In an electrochemical double layer capacitor, each material layer can be conductive, but the accumulation of charge and interfacial physics present at the surface of each layer effectively means that no significant current can flow between the layers. The high storage density of conventional ultracapacitors can be attributed, in part, to the use of porous materials, such as, for example, activated carbon, for the carbon layer. Activated carbons can have nitrogen surface area values of from about 200 m2/g to about 1,500 m2/g, with most materials having a surface area of about 500 m2/g. While the total nitrogen surface area of activated carbon materials can be relatively high, the porous nature of the activated carbon surface renders much of the available surface area inaccessible to a solvent or electrolyte. In addition, activated carbon materials can often require the addition of supplemental carbon materials, such as carbon black, to improve electrical conductivity.

Graphene and graphene based carbon materials can have significantly larger surface areas than conventional carbon materials used in electrodes. As the capacitance of an ultracapacitor is directly related to the available surface area of the electrode, capacitors having graphene based electrodes can thus exhibit significantly higher capacitance per unit volume and/or unit weight than current ultracapacitor technologies. In addition, the high electrical conductivity of graphene materials can provide a low resistance path for delivery of electrical charge.

Another advantage of the present disclosure is that the graphene and graphene based electrodes of capacitors can be modified to impart compatibility with a range of electrolytes. As the selection of electrolyte in an ultracapacitor can determine the operating voltage limit and energy storage range of the device, the use of a graphene based electrode can provide significantly enhanced energy storage density over ultracapacitors using conventional carbon electrodes.

In various aspects, the present disclosure utilizes a graphene material comprising 1-atom thick sheets of carbon that can optionally be functionalized, for example, with other elements, as needed. The surface area of a single graphene sheet can be markedly higher than other carbon materials, and can be, for example, in the range of about 2,630 m2/g. These graphene materials can thus provide a seven fold increase in available surface area over conventional activated carbons. The physical and chemical versatility of graphene based systems can also provide other advantages when utilized in an electrochemical device as graphene materials do not depend on the distribution of pores in a solid support. Instead, each individual graphene sheet can be capable of moving with respect to other sheets or components to adjust to different electrolytes having various ionic radii, polarity, or other physical properties, while maintaining a high electrical conductivity for the network of individual graphene sheets. Accordingly, each individual graphene sheet can, in various aspects, act as an independent portion of an electrode, responding to local changes in chemical and/or environmental conditions within an electrode structure. This capability can also allow for expansion during operation of a device due to changes in, for example, temperature and/or pressure, and can improve the longevity of the device.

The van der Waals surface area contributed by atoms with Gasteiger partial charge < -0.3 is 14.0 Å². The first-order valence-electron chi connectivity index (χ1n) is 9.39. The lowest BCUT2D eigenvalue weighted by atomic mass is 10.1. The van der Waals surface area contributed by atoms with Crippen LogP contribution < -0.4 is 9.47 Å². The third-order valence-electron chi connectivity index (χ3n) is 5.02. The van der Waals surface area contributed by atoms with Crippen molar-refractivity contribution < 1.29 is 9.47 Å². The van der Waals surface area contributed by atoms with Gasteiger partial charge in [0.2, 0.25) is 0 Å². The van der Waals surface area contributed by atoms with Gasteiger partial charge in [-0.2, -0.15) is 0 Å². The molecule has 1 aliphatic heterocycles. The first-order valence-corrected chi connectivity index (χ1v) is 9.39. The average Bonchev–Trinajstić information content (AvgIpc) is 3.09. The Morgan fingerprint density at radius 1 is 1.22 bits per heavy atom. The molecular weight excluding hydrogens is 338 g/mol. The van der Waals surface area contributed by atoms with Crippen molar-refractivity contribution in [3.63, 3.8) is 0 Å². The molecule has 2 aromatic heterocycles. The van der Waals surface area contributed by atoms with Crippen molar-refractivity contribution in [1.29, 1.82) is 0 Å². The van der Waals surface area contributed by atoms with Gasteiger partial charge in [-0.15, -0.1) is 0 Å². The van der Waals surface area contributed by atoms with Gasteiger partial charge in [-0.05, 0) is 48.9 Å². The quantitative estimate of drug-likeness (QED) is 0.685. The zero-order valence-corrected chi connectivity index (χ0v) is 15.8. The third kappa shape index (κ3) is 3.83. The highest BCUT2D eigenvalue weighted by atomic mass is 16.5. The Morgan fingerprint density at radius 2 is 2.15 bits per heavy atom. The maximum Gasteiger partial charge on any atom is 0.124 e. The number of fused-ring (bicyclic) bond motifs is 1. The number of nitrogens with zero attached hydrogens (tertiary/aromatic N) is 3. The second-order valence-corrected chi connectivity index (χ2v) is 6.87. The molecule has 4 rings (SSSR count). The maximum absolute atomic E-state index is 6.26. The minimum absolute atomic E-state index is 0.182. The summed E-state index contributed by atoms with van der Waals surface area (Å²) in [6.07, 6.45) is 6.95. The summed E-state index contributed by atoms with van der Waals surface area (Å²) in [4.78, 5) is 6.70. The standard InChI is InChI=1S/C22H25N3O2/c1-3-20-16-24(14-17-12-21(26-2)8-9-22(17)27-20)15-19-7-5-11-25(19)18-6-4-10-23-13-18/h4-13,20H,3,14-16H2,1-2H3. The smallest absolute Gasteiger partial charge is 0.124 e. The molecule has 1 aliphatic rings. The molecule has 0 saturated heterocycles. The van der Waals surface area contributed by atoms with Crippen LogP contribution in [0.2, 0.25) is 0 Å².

Applications that are ideally suited to the ultracapacitor include any short load cycle, high reliability demand application. Such applications can include energy recapture applications such as, for example, loading cranes, forklifts, and hybrid electric vehicles such as buses, trains, subways, industrial trucks, and passenger cars. These applications can require absorption of braking energy, for example, in the case of a train or bus stopping, or during the lowering of a load, for example, in the case of cranes lowering containers from a ship to the dock. In such cases, the time to absorb (and subsequently release the energy to reverse the action) can be, for example, on the order of seconds to minutes. Using batteries to capture energy for these short time cycles can result in substantial heat generation and yield efficiencies of only about 40 to 50%. For ultracapacitors, yield efficiencies can be greater than about 40%, for example, about 40, 45, 50, 55, 60, 65, 70, 75, 80, 85, or 90%; greater than about 60%, for example, about 60, 65, 70, 75, 80, 85, or 90%; greater than about 80%, for example, about 80, 85, 90, or 95%; or about 90%. Other applications that can utilize an ultracapacitor's ability to almost instantaneously absorb and release power are power leveling for electric utilities and as factory backup power to eliminate spikes and dips in power delivery to automated factories or server farms that require an uninterrupted flow. A bank of ultracapacitors can bridge the short time gap between a power failure and the startup of a backup power generator.

Battery lifetimes and efficiencies can be dramatically shortened when subjected to high pulses of electricity (either when being charged or discharged). Coupling an ultracapacitor with a battery can dramatically lengthen the life of a battery and increase the performance of the energy storage/delivery system. Recent advances in the methodology to couple batteries and ultracapacitors and to balance multiple units together can result in ultracapacitors being applied to a wide range of applications, such as, for example from heavy industrial equipment to light passenger auto applications. Lower energy applications such as hand held power tool and cell phone applications can also benefit from battery/capacitor coupling, yielding longer battery lifetimes and improved power delivery. Other combination and/or hybrid systems for energy storage and/or delivery can also benefit from the compositions and methods of the present disclosure, and any such combinations are intended to be covered by the present disclosure.